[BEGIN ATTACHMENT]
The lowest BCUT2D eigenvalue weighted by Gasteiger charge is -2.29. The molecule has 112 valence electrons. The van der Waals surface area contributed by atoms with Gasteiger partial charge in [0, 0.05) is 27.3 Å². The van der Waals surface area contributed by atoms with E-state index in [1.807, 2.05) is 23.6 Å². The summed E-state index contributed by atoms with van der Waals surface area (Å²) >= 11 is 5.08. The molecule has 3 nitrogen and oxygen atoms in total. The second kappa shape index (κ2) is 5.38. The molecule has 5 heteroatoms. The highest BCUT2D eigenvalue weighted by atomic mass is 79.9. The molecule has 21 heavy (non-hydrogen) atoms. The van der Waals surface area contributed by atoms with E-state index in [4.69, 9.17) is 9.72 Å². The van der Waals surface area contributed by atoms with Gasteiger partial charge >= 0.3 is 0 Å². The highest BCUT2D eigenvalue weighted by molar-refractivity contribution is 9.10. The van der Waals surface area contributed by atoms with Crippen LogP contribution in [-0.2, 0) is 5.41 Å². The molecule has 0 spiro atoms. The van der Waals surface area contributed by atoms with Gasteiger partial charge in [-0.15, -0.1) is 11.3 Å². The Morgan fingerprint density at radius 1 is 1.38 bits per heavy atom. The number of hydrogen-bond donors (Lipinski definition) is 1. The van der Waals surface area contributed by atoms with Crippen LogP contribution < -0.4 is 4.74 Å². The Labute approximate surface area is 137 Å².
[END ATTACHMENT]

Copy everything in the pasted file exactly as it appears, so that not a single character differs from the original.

The lowest BCUT2D eigenvalue weighted by Gasteiger charge is -2.29. The molecule has 112 valence electrons. The van der Waals surface area contributed by atoms with Gasteiger partial charge in [0, 0.05) is 27.3 Å². The van der Waals surface area contributed by atoms with E-state index in [1.807, 2.05) is 23.6 Å². The summed E-state index contributed by atoms with van der Waals surface area (Å²) >= 11 is 5.08. The molecule has 3 nitrogen and oxygen atoms in total. The second kappa shape index (κ2) is 5.38. The molecule has 5 heteroatoms. The highest BCUT2D eigenvalue weighted by atomic mass is 79.9. The molecule has 21 heavy (non-hydrogen) atoms. The van der Waals surface area contributed by atoms with E-state index in [4.69, 9.17) is 9.72 Å². The van der Waals surface area contributed by atoms with Gasteiger partial charge >= 0.3 is 0 Å². The highest BCUT2D eigenvalue weighted by molar-refractivity contribution is 9.10. The van der Waals surface area contributed by atoms with Crippen LogP contribution in [-0.2, 0) is 5.41 Å². The molecule has 0 spiro atoms. The van der Waals surface area contributed by atoms with Gasteiger partial charge in [-0.15, -0.1) is 11.3 Å². The Morgan fingerprint density at radius 1 is 1.38 bits per heavy atom. The number of hydrogen-bond donors (Lipinski definition) is 1. The van der Waals surface area contributed by atoms with Crippen LogP contribution < -0.4 is 4.74 Å². The Labute approximate surface area is 137 Å².